Reactions in Solution: 1968-1976
Electron Transfer and the Experimental Confirmation of Marcus Theory
It has been said that the simplest chemical reaction is oxidation or
reduction, representing the loss or gain of electrons by an atom or
molecule. Electron transfer, therefore, is a quintessential prototype system
for chemical reaction theory, and was a
primary theme of research in the Chemistry Division from its earliest
days. "Marcus theory," for which Professor Rudolph A. Marcus received
the 1992 Nobel
Prize in Chemistry, among other predictions, relates the rate constant
of an oxidation-reduction cross-reaction, k12, to two self-exchange rates
constants, k11 and k22 thus:
Where K12 is the equilibrium constant for the
reaction and f12 is a constant
usually close to unity. This is the famous "Marcus cross-relation". Starting
in this period, and extending into the 1980s, experimental testing of Marcus
theory and demonstration of this relationship by workers in the Chemistry Division, and its application to biologically related systems resulted in
the publication of four important papers:
"Electron Transfer Reactions with Unusual Activation Parameters: A
Non-Anomaly and a Treatment of Reactions Accompanied by Large Entropy
Decreases" R. A. Marcus and N. Sutin, Inorg. Chem. 14, 213-216
"Application of Electron-Transfer Theory to Several Systems of Biological
Interest" R. A. Marcus and N. Sutin in: Antennas and Reaction Centers of
Photosynthetic Bacteria, M.E. Michel-Beyerle, ed., Springer-Verlag,
Berlin, W. Germany (1985) p. 226-233.
"Electron Transfer in Chemistry and Biology" R. A. Marcus and N. Sutin,
Biochim. Biophys. Acta 811, 265-322 (1985).
"The Relation Between the Barriers for Thermal and Optical Electron Transfer
Reactions in Solution" R. A. Marcus and N. Sutin, Comm. Inorg. Chem.
5, 119-133 (1986).
Experiments Using the Laser T-Jump Method
Electron transfer is just one case of a class of reactions with rates that
can be too
rapid to be measured by conventional chemical means. The
1967 Nobel Prize
for Chemistry was bestowed on Eigen, Norrish and Porter for their
contributions to the understanding of rapid chemical reactions and for the
development of methods to measure submicrosecond chemical reaction rates.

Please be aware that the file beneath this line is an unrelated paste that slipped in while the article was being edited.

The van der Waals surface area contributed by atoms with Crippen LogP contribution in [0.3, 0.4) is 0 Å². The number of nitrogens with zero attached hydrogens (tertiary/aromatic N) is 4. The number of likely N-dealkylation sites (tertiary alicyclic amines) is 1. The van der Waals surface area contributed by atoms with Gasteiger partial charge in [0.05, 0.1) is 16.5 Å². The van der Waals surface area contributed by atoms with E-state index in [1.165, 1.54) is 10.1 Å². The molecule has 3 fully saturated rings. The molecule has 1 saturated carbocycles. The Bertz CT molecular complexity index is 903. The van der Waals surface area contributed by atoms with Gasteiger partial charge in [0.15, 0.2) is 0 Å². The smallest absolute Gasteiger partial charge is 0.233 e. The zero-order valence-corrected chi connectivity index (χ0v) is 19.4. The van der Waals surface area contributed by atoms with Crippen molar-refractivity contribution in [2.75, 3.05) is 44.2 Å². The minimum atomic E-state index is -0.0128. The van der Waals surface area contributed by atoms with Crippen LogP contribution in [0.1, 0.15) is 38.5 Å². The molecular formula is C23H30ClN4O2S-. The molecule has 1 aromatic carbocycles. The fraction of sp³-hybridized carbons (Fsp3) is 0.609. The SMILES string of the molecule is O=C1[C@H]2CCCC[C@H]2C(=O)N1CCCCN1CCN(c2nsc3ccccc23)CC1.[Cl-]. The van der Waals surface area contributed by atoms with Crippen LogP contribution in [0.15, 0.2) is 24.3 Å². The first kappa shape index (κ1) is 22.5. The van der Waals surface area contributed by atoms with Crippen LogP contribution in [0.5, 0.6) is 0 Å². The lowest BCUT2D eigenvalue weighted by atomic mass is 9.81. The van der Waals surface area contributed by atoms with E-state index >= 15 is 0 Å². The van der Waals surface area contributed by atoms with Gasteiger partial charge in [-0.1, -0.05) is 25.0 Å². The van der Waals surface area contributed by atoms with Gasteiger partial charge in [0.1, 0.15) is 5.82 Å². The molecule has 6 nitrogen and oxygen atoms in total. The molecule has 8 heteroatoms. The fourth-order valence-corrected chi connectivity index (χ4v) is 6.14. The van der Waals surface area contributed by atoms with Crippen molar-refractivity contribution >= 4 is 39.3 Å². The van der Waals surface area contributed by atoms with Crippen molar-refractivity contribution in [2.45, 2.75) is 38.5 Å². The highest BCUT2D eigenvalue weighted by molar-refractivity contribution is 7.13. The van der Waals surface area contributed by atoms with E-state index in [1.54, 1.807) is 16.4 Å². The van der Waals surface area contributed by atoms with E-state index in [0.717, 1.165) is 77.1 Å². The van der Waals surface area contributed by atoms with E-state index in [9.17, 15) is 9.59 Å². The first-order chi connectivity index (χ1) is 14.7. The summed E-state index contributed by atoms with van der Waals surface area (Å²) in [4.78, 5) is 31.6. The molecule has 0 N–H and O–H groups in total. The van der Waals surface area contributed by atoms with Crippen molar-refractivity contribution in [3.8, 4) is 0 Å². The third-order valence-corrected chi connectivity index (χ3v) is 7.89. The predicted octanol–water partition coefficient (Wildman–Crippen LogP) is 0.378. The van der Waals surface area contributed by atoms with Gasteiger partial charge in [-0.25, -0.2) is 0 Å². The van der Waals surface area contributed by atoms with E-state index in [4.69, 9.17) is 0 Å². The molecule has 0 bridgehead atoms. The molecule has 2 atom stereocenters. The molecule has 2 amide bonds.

One of these methods was the T-jump technique, in which the
temperature of a solution was raised abruptly, disturbing the concentrations
of species participating in a chemical equilibrium. Species concentrations
then relaxed back to equilibrium values, and the rates and amplitudes of
relaxation provided insight into chemical and physical processes. There were
(and still are) a multitude of techniques (absorption and emission of light,
absorption of ultrasound, dielectric relaxation, electron spin relaxation,
nuclear magnetic relaxation, etc.) for monitoring the time
development of species concentrations. The limitation on the time response
of all these techniques was most often the inability to heat the solution
quickly, usually by discharging an electrical capacitor across a solution.
This also required a sufficiently high salt concentration in the solution
so that some chemical systems could not be studied.
The invention of the laser in the late 1950s led to rapid growth of the use
of lasers in research applications during the 1960s and 1970s. Absorption by
the solvent of a powerful, short (a few tens of nanoseconds or shorter)
laser pulse would be an ideal source of "instant" heating of a solution.
However, powerful pulsed laser sources available in the late 1960s did not
produce output at wavelengths suitable for absorption by water, the solute
of choice. Researchers in the Chemistry Division solved this problem by
shifting the 1.06 mm output of a Nd:YAG laser,
which is not absorbed by water, to 1.41 mm, which
is strongly absorbed by water. The wavelength of the laser pulses was
shifted using stimulated Raman scattering in liquid N2 (see Ref.
below for an explanation). Pioneering experiments were performed in the
Chemistry Division studying the equilibrium between high- and low-spin
bis[hydrotris-(pyrazolyl)borate]-iron(II),2 the triiodide system,3
I2 +I- 1
the dimerization of proflavin and ethidium bromide.4 Other
unpublished experiments studied the melting of polynucleotides.
1. "Kinetic Studies of Very Rapid Reactions in Solution" G.W. Flynn and N.
Sutin, in Chemical and biochemical Applications of Lasers C.B.
Moore, ed. Academic Press (1974) pp. 309-338.
2. J.K. Beattie, N. Sutin, D.H. Turner, and G.W. Flynn J. Amer. Chem.
Soc. 95 2052 (1973).
3. D.H. Turner, G.W. Flynn, N. Sutin, and J.V. Beitz, J. Amer. Chem. Soc.
94 1554 (1972).
4. D.H. Turner, G.W. Flynn, S.K. Lundberg, L.D. Faller, and N. Sutin
Nature 293 215 (1972).
Last Modified: February 9, 2016